If plants keep their leaf pores smaller, that means that particular plant types can grow in drier conditions. At the edge (if rainfall stays the same) that means more tree covered areas which is a negative feedback on CO2. In other places I presume it means that you eventually get different trees (basically because trees which are adapted to relatively dry conditions lose out to trees that don't have those adaptations where those adaptations aren't necessary). So its tricky. And isn't this typical of so much relevant stuff. You see a summary of a result and you wonder: "did they allow for this or that?". It would be interesting to develop an oracle (like Watson?) which could absorb a lot of information and answer questions like that.

Saturday, February 26, 2011

Democracy and the war on drugs

The Arab world wants democracy. It seems like an unstoppable force. This is perhaps unrealistic, because the end of cheap oil is making everything expensive and democratic regimes are also going to feel that. But at least the people have the safety valve of the ballot. This would work better if terms were shorter, like Australia’s 3 years and America’s 2 (for the House of Reps).
But many countries are going backwards because of the corrupting influence of drug money: most noticeably Afghanistan and Mexico. It is essential to take the profit out of selling drugs, and there is a natural way to do that. Drug pushers start by providing drugs cheaply, then make their profit from those subsequently addicted. Making it illegal for addicts to get there drugs is highly counterproductive. Here’s the alternative:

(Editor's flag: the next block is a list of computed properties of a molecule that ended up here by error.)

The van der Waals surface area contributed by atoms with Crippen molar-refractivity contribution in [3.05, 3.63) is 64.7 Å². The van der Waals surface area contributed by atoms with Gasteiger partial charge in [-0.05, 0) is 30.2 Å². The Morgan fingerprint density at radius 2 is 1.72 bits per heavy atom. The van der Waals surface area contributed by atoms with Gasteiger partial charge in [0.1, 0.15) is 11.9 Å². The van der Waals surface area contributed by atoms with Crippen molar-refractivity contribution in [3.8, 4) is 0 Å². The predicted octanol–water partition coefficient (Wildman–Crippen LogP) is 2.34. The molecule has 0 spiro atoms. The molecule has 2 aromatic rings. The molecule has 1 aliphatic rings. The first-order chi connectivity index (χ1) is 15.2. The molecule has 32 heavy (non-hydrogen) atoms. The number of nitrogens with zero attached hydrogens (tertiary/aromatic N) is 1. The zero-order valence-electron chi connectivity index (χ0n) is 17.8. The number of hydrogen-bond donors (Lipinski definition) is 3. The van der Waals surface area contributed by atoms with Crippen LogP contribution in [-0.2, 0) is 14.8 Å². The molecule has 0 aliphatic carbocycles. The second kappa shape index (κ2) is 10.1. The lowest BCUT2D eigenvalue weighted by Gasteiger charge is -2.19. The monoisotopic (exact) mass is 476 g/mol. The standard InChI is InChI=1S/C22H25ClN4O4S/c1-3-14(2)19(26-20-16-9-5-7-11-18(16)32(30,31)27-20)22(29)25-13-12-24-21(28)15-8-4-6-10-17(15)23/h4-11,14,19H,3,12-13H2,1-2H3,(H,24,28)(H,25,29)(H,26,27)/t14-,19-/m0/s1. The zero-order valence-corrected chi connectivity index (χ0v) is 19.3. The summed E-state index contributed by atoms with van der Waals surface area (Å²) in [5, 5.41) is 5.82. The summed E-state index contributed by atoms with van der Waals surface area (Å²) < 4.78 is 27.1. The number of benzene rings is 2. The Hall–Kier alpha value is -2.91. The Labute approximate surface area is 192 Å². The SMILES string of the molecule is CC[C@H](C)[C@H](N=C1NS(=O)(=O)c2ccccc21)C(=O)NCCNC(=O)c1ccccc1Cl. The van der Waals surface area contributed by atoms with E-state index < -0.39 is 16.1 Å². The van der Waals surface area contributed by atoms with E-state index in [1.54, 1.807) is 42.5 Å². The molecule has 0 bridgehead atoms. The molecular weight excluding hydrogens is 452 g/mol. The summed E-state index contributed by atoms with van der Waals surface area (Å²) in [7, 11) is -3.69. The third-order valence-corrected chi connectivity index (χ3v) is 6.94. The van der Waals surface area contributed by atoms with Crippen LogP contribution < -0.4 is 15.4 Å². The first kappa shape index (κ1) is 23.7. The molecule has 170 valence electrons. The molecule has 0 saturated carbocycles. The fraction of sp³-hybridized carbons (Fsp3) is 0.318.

• Continue to ban the supply and sharing of drugs, with severe penalties particularly to the supplier, but also to anyone receiving or possessing;
  • Allow addicts to register;
  • Registered addicts can receive supply, for their own use only, from a government channel;
  • Supply is guaranteed, not requiring immediate payment, so addicts are not forced into crime;
  • For more dangerous drugs, users might be required to consume under supervision.
This will remove the financial incentive for drug crime. Rich addicts will still get their drugs illegally, but the big market for poor addicts will be largely eliminated. The cost saving will be immense:
  • End the war on drugs;
  • Remove the malign influence of drug barons on politics in many places;
  • Getting into contact with addicts in this way will enable cures in many more cases.

Friday, January 14, 2011

thinking about interconnected information

Natural language is designed to be a good way to represent internal mental states. And internal mental states are where we exploit the brain's amazing capabilities to do parallel search for interconnections. So natural language has to be at the core of communication of clear thought. However when you get a real lot of natural language, like a large text book, I wonder how easy it is to get that into a good internal brain structure.
Anyway this set me wondering whether one might try to copy the brains internal structures a bit. The idea is to have nodes that are connected in multiple ways and amenable to computer processing. The text is unambiguous (as far as possible) because the ontology and parsing is specified. Nodes can link to other nodes in various ways, including:
  • (parameterized) Bayesian network specifying the probability of a node given another (when meaningful); 
  • software module interaction for nodes with associated software; 
  • just links; 
  • ... 
The hope would be that you could put in a statement (like the economics one given partially above) and it would search around, find other relevant stuff, find data which might bear on the matter, code that might let you do relevant calculations on the data, and other useful stuff. This would be linked to information relevant to the individual. Individuals can specify how much they understand nodes, how much they agree with them. If you want to understand something new then it would lead you through other stuff you need to understand first. And it could do lots of other useful things to help you understand the subject...